07 Aug '08 00:35

I have been looking for a good game to use while I teach my some some more math. I found a three dimensional space combat game that is very interesting. The creators of the game are very proud of the physics behind the game and its overall accuracy. However, while looking at the details, I realized space combat will never look anything like what we believe from reading novels or watching space movies. The number one reason is because the power requirements are too enormous.

I did a quick check of the amount of time and power it takes to accelerate a decent spaceship of ~250,000 lbs (w/o fuel) and the answer is phenomenal. One of the biggest problems I see is that a human can not withstand many G-forces. For example, accelerating from 0 m/s for one minute at 4Gs only gets you to about (1/2) x (4 x 9.81 m/s^2) x (60 sec)^2 = 70,600 meters with a final speed of (4 x 9.81 m/s) x (60 sec) = 2354 m/s. One minute at 4G might be a terrible strain on the body, but it is peanuts compared to the vast distances that will be involved.

Using reasonable estimates, you are likely to detect an approaching ship days before it could fire a shot at you. Under these conditions it appears space combat would be decided by the fellow with the longest range weapons assuming he can target them well enough. If this is correct, the whole engagement might be decided by the first shot from extreme distances.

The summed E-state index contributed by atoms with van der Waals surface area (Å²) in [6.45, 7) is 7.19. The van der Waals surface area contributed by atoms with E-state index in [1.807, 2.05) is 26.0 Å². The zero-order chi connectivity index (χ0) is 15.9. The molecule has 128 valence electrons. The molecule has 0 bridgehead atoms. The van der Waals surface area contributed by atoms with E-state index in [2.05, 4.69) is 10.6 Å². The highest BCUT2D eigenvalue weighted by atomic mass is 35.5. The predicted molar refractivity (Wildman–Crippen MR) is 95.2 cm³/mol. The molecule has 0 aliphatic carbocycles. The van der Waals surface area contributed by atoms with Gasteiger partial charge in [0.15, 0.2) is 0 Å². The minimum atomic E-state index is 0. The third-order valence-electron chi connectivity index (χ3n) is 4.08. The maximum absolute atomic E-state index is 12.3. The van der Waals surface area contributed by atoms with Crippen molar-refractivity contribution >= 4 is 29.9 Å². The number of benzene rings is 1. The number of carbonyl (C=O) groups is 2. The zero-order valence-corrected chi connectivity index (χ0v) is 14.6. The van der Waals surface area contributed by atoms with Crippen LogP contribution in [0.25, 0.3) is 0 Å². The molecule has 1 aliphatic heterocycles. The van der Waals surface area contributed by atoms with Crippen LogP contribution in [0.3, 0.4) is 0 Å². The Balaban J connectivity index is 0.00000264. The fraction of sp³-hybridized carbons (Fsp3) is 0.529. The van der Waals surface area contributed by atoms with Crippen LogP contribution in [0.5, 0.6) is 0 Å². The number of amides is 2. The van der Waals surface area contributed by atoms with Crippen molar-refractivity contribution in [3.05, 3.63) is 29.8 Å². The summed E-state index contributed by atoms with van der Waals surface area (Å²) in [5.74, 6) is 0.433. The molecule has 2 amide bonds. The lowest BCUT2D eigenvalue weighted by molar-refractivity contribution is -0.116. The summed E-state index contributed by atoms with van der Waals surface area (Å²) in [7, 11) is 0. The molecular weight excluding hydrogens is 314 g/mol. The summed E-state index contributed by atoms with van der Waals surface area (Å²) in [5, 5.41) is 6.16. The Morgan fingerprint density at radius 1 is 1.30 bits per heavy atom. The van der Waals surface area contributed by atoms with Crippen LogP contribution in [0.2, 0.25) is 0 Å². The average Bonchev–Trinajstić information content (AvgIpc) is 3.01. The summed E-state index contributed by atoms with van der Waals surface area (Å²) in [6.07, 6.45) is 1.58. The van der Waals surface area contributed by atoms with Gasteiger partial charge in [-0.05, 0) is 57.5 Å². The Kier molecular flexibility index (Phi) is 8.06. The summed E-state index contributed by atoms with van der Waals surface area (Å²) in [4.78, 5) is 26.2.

Has anybody been curious about the real possibility of space combat enough to run any numbers as I have? I would appreciate it if some folks could run their own numbers to check mine.

Also, has anyone else found a good 3-D space game I could use for a guide while teaching my son more about math? Thanks.

I did a quick check of the amount of time and power it takes to accelerate a decent spaceship of ~250,000 lbs (w/o fuel) and the answer is phenomenal. One of the biggest problems I see is that a human can not withstand many G-forces. For example, accelerating from 0 m/s for one minute at 4Gs only gets you to about (1/2) x (4 x 9.81 m/s^2) x (60 sec)^2 = 70,600 meters with a final speed of (4 x 9.81 m/s) x (60 sec) = 2354 m/s. One minute at 4G might be a terrible strain on the body, but it is peanuts compared to the vast distances that will be involved.

Using reasonable estimates, you are likely to detect an approaching ship days before it could fire a shot at you. Under these conditions it appears space combat would be decided by the fellow with the longest range weapons assuming he can target them well enough. If this is correct, the whole engagement might be decided by the first shot from extreme distances.

Has anybody been curious about the real possibility of space combat enough to run any numbers as I have? I would appreciate it if some folks could run their own numbers to check mine.

Also, has anyone else found a good 3-D space game I could use for a guide while teaching my son more about math? Thanks.